The Arizona Senate has said it will hold off on a controversial plan to knock on voters’ doors as part of a Republican-commissioned election recount that raised concerns about voter intimidation.
State Senate President Karen Fann (R) said in a letter to the Department of Justice Friday that the door-to-door effort to interview voters as part of an audit of Maricopa County’s 2020 election results would not go forward after federal officials raised concerns that the canvassing could violate civil rights laws protecting against voter intimidation.
The audit has persisted amid former President Donald Trump’s ongoing promotion of the lie of a stolen election, even as county officials say the 2020 election results which favored President Joe Biden have been validated repeatedly.
The head of the department’s civil rights division, Pamela Karlan, had written to Fann on Wednesday suggesting that the recount by Cyber Ninjas, a Florida-based firm contracted bu the state Senate to conduct the recount may not comply with federal law.
In the letter Karlan cited concerns over “risk of damage or loss” to the nearly 2.1 million ballots and raised questions about Cyber Ninjas’ stated plans to “statistically identify voter registrations that did not make sense” and conduct interviews with voters by phone and “physical canvassing.”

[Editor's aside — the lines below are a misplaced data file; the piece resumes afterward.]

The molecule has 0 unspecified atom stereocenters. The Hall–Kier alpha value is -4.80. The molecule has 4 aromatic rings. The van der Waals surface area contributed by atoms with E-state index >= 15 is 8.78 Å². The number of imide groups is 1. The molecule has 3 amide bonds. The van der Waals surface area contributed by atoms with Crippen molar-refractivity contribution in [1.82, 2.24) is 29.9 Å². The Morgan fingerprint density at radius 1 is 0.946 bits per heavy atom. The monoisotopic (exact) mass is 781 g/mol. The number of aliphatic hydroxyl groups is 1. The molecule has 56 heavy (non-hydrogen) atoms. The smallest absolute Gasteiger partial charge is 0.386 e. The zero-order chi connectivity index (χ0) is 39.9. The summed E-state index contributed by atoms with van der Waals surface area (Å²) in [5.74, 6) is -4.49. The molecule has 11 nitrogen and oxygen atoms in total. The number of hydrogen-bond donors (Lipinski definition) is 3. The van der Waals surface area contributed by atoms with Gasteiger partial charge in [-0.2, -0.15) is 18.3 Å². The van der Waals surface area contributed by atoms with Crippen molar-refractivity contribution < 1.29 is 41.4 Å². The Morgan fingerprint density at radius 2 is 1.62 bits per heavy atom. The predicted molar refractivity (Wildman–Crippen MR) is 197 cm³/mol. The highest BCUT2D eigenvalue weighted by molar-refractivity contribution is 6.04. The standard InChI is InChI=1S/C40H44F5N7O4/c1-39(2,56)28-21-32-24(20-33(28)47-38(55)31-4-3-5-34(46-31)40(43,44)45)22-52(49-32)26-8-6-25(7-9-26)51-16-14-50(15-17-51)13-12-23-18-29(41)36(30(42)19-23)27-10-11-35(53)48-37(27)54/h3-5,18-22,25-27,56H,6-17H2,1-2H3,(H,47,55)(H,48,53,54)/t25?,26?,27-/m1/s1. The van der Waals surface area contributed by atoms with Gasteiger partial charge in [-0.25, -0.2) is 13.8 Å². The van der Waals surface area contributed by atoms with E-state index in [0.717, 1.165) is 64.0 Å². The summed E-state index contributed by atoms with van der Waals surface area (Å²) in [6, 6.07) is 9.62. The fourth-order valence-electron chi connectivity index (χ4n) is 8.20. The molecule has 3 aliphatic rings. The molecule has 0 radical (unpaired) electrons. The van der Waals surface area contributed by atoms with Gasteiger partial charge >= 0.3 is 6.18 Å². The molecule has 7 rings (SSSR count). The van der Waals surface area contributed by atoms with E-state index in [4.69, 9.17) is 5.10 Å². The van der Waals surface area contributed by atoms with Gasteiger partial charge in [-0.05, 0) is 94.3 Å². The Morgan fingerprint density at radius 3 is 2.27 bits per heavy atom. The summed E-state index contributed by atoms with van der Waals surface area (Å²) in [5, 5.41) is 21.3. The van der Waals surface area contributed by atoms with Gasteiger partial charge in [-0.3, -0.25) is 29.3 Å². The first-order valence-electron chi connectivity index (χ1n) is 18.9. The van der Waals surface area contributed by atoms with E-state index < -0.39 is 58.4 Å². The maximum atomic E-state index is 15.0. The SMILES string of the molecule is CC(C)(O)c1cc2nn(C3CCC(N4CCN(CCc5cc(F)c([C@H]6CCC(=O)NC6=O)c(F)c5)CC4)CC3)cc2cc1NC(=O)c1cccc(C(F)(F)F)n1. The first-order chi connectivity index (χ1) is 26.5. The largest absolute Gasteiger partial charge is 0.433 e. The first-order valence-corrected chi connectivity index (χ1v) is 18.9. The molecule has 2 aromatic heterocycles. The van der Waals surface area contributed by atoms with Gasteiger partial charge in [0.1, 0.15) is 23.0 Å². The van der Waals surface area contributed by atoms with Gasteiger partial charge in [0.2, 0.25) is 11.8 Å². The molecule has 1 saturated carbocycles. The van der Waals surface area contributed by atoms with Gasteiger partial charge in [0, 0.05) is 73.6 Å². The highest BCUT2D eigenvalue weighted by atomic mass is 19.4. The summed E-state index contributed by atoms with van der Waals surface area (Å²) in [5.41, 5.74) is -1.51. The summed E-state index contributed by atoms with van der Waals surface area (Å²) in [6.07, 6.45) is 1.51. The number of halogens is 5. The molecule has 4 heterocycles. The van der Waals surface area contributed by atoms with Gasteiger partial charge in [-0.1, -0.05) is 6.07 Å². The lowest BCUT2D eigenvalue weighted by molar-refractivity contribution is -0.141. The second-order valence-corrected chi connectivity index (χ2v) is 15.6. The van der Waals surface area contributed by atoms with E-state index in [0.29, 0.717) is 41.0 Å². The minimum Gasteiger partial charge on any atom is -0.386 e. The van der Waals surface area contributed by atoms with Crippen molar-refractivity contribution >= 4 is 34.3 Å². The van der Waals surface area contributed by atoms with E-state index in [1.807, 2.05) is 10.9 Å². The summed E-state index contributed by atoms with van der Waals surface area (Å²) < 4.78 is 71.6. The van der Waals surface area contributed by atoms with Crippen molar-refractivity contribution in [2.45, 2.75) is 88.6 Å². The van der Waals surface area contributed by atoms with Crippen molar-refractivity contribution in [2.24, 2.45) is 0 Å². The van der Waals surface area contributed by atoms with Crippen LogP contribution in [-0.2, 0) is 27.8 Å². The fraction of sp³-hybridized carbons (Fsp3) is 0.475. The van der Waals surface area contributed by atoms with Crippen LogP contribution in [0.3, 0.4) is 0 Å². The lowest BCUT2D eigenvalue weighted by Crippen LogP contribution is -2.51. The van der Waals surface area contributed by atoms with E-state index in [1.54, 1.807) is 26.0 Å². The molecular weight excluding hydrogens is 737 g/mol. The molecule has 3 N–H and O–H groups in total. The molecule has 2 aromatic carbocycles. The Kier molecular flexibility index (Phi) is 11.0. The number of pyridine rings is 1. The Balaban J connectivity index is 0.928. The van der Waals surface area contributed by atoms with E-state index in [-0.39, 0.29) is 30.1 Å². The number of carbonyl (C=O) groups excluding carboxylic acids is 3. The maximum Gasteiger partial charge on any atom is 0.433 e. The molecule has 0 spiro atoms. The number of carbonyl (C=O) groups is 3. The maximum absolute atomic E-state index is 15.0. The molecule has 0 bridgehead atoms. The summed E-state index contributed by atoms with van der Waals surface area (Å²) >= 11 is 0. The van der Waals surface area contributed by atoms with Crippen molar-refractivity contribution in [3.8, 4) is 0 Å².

“Such investigative efforts can have a significant intimidating effect on qualified voters that can deter them from seeking to vote in the future,” Karlan wrote.
She also said similar investigation efforts around the country had “raised concerns that they can be directed at minority voters, which potentially can implicate the anti-intimidation prohibitions of the Voting Rights Act.”
Cyber Ninjas had said it put together a “registration and votes cast team” which had plans to knock on doors to confirm if valid voters lived at their stated address.
According to the Arizona Republic, Doug Logan, the company’s chief executive, declined to reveal during a press conference late last month how the company had gone about selecting which voters it would investigate. He reportedly said at the time that the work was based on a statistical analysis performed by a person he would not identify and maintained that canvassers would not ask anyone how they voted.
In a reply on Friday, Fann wrote that the Senate “several weeks ago” had determined it would “indefinitely defer” the canvassing part of the audit.
Fann left open the possibility of canvassing at a later date but said voters would not be selected based on characteristics like race, ethnicity, gender, or party affiliation.
She also said canvassers would not carry a weapon, would not ask which candidates voters had supported and would convey to voters that their interview response was voluntary.
“If canvassing is necessary to complete the audit, we believe these protocols, which will be reinforced by thorough training programs, would permit the Senate to discharge its legislative oversight and investigation functions without compromising the rights or privacy of any voter,” Fann wrote.
While successive audits of last year’s election results have continued to show there is no evidence of widespread election fraud, the state Senate’s sweeping audit has lended legitimacy to wild conspiracy theories made by right-wing activists — to the point that auditors have employed UV search lights and have reportedly scanned ballots for flecks of bamboo fibers.